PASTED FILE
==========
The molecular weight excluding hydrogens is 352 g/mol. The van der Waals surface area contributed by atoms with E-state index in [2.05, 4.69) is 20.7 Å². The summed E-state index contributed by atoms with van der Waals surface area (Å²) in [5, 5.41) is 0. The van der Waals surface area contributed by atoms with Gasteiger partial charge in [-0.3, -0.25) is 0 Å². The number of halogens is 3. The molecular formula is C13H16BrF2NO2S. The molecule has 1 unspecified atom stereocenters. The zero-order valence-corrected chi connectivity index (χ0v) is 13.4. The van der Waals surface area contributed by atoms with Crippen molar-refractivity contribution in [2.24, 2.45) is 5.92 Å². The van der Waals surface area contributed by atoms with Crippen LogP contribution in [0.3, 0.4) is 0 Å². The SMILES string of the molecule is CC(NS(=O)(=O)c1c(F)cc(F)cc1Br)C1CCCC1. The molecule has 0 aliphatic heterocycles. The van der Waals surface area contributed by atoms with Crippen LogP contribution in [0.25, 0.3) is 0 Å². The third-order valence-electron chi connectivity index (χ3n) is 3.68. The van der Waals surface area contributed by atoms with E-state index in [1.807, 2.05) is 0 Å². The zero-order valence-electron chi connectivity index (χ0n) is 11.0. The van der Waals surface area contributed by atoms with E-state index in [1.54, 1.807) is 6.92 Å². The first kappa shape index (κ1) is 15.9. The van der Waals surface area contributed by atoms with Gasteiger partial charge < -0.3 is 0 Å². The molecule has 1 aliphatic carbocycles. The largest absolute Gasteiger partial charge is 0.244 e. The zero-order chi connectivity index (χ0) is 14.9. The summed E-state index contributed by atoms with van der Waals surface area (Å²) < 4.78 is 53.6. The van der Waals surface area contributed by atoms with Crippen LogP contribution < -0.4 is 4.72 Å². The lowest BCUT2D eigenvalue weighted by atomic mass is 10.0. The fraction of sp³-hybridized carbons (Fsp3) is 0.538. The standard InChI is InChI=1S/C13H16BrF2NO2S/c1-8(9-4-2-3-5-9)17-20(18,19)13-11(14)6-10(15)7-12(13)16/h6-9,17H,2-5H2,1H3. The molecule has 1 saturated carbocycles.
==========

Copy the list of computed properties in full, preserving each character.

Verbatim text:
The molecular weight excluding hydrogens is 352 g/mol. The van der Waals surface area contributed by atoms with E-state index in [2.05, 4.69) is 20.7 Å². The summed E-state index contributed by atoms with van der Waals surface area (Å²) in [5, 5.41) is 0. The van der Waals surface area contributed by atoms with Gasteiger partial charge in [-0.3, -0.25) is 0 Å². The number of halogens is 3. The molecular formula is C13H16BrF2NO2S. The molecule has 1 unspecified atom stereocenters. The zero-order valence-corrected chi connectivity index (χ0v) is 13.4. The van der Waals surface area contributed by atoms with Crippen molar-refractivity contribution in [2.24, 2.45) is 5.92 Å². The van der Waals surface area contributed by atoms with Crippen LogP contribution in [0.3, 0.4) is 0 Å². The SMILES string of the molecule is CC(NS(=O)(=O)c1c(F)cc(F)cc1Br)C1CCCC1. The molecule has 0 aliphatic heterocycles. The van der Waals surface area contributed by atoms with Crippen LogP contribution in [0.25, 0.3) is 0 Å². The third-order valence-electron chi connectivity index (χ3n) is 3.68. The van der Waals surface area contributed by atoms with E-state index in [1.807, 2.05) is 0 Å². The zero-order valence-electron chi connectivity index (χ0n) is 11.0. The van der Waals surface area contributed by atoms with E-state index in [1.54, 1.807) is 6.92 Å². The first kappa shape index (κ1) is 15.9. The van der Waals surface area contributed by atoms with Gasteiger partial charge < -0.3 is 0 Å². The molecule has 1 aliphatic carbocycles. The largest absolute Gasteiger partial charge is 0.244 e. The zero-order chi connectivity index (χ0) is 14.9. The summed E-state index contributed by atoms with van der Waals surface area (Å²) < 4.78 is 53.6. The van der Waals surface area contributed by atoms with Crippen LogP contribution < -0.4 is 4.72 Å². The lowest BCUT2D eigenvalue weighted by atomic mass is 10.0. The fraction of sp³-hybridized carbons (Fsp3) is 0.538. The standard InChI is InChI=1S/C13H16BrF2NO2S/c1-8(9-4-2-3-5-9)17-20(18,19)13-11(14)6-10(15)7-12(13)16/h6-9,17H,2-5H2,1H3. The molecule has 1 saturated carbocycles.